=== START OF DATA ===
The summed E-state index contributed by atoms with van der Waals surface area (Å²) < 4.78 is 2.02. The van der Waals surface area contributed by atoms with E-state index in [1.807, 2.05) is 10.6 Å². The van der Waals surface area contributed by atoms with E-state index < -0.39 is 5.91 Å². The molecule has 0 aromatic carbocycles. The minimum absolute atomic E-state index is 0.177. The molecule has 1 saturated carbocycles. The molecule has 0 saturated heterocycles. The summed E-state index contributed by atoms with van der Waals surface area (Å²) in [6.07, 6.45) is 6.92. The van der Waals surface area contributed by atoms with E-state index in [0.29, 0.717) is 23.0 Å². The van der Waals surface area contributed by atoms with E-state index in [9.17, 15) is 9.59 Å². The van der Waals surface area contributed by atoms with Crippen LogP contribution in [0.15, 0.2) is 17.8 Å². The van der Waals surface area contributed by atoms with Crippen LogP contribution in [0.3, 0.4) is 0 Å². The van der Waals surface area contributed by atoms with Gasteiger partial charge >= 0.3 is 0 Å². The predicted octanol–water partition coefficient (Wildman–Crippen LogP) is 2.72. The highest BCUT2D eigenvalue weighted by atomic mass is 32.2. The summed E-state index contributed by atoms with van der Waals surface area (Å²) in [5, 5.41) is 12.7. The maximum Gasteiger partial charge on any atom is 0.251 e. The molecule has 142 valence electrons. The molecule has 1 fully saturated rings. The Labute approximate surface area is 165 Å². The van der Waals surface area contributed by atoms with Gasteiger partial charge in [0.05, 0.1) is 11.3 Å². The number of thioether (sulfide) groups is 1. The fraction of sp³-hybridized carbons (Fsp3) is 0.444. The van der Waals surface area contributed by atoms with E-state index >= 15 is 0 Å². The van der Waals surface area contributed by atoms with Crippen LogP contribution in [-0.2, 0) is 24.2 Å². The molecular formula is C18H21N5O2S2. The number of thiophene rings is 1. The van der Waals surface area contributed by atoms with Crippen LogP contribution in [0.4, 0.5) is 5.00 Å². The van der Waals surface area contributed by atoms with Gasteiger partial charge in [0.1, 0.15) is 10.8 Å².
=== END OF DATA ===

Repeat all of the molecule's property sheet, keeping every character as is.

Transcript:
The summed E-state index contributed by atoms with van der Waals surface area (Å²) < 4.78 is 2.02. The van der Waals surface area contributed by atoms with E-state index in [1.807, 2.05) is 10.6 Å². The van der Waals surface area contributed by atoms with E-state index < -0.39 is 5.91 Å². The molecule has 0 aromatic carbocycles. The minimum absolute atomic E-state index is 0.177. The molecule has 1 saturated carbocycles. The molecule has 0 saturated heterocycles. The summed E-state index contributed by atoms with van der Waals surface area (Å²) in [6.07, 6.45) is 6.92. The van der Waals surface area contributed by atoms with E-state index in [0.29, 0.717) is 23.0 Å². The van der Waals surface area contributed by atoms with E-state index in [9.17, 15) is 9.59 Å². The van der Waals surface area contributed by atoms with Crippen LogP contribution in [0.15, 0.2) is 17.8 Å². The van der Waals surface area contributed by atoms with Crippen LogP contribution in [0.3, 0.4) is 0 Å². The van der Waals surface area contributed by atoms with Gasteiger partial charge >= 0.3 is 0 Å². The predicted octanol–water partition coefficient (Wildman–Crippen LogP) is 2.72. The highest BCUT2D eigenvalue weighted by atomic mass is 32.2. The summed E-state index contributed by atoms with van der Waals surface area (Å²) in [5, 5.41) is 12.7. The maximum Gasteiger partial charge on any atom is 0.251 e. The molecule has 142 valence electrons. The molecule has 1 fully saturated rings. The Labute approximate surface area is 165 Å². The van der Waals surface area contributed by atoms with Gasteiger partial charge in [0.05, 0.1) is 11.3 Å². The number of thioether (sulfide) groups is 1. The fraction of sp³-hybridized carbons (Fsp3) is 0.444. The van der Waals surface area contributed by atoms with E-state index >= 15 is 0 Å². The van der Waals surface area contributed by atoms with Crippen LogP contribution in [-0.2, 0) is 24.2 Å². The molecular formula is C18H21N5O2S2. The number of thiophene rings is 1. The van der Waals surface area contributed by atoms with Crippen LogP contribution in [0.4, 0.5) is 5.00 Å². The van der Waals surface area contributed by atoms with Gasteiger partial charge in [0.1, 0.15) is 10.8 Å².